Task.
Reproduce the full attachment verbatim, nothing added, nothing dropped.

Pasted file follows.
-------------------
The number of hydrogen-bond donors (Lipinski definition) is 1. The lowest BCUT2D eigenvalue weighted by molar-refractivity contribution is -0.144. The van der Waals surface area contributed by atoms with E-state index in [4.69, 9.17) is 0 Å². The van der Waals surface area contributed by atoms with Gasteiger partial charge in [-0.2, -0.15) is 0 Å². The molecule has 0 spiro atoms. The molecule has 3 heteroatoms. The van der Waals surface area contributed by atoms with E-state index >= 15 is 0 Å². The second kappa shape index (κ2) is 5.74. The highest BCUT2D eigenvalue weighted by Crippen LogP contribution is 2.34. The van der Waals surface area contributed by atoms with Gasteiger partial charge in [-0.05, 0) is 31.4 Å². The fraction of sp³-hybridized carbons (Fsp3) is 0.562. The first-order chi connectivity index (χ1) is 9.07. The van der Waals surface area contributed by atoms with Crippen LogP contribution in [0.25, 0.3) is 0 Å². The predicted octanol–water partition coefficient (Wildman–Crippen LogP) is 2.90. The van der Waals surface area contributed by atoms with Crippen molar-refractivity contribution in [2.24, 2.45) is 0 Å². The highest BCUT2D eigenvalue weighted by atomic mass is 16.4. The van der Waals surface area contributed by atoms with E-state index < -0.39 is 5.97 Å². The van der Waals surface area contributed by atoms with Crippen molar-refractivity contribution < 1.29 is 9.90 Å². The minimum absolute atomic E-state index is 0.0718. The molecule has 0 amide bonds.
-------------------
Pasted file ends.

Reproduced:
The number of hydrogen-bond donors (Lipinski definition) is 1. The lowest BCUT2D eigenvalue weighted by molar-refractivity contribution is -0.144. The van der Waals surface area contributed by atoms with E-state index in [4.69, 9.17) is 0 Å². The van der Waals surface area contributed by atoms with Gasteiger partial charge in [-0.2, -0.15) is 0 Å². The molecule has 0 spiro atoms. The molecule has 3 heteroatoms. The van der Waals surface area contributed by atoms with E-state index >= 15 is 0 Å². The second kappa shape index (κ2) is 5.74. The highest BCUT2D eigenvalue weighted by Crippen LogP contribution is 2.34. The van der Waals surface area contributed by atoms with Gasteiger partial charge in [-0.05, 0) is 31.4 Å². The fraction of sp³-hybridized carbons (Fsp3) is 0.562. The first-order chi connectivity index (χ1) is 9.07. The van der Waals surface area contributed by atoms with Crippen LogP contribution in [0.25, 0.3) is 0 Å². The predicted octanol–water partition coefficient (Wildman–Crippen LogP) is 2.90. The van der Waals surface area contributed by atoms with Crippen molar-refractivity contribution in [2.24, 2.45) is 0 Å². The highest BCUT2D eigenvalue weighted by atomic mass is 16.4. The van der Waals surface area contributed by atoms with E-state index < -0.39 is 5.97 Å². The van der Waals surface area contributed by atoms with Crippen molar-refractivity contribution < 1.29 is 9.90 Å². The minimum absolute atomic E-state index is 0.0718. The molecule has 0 amide bonds.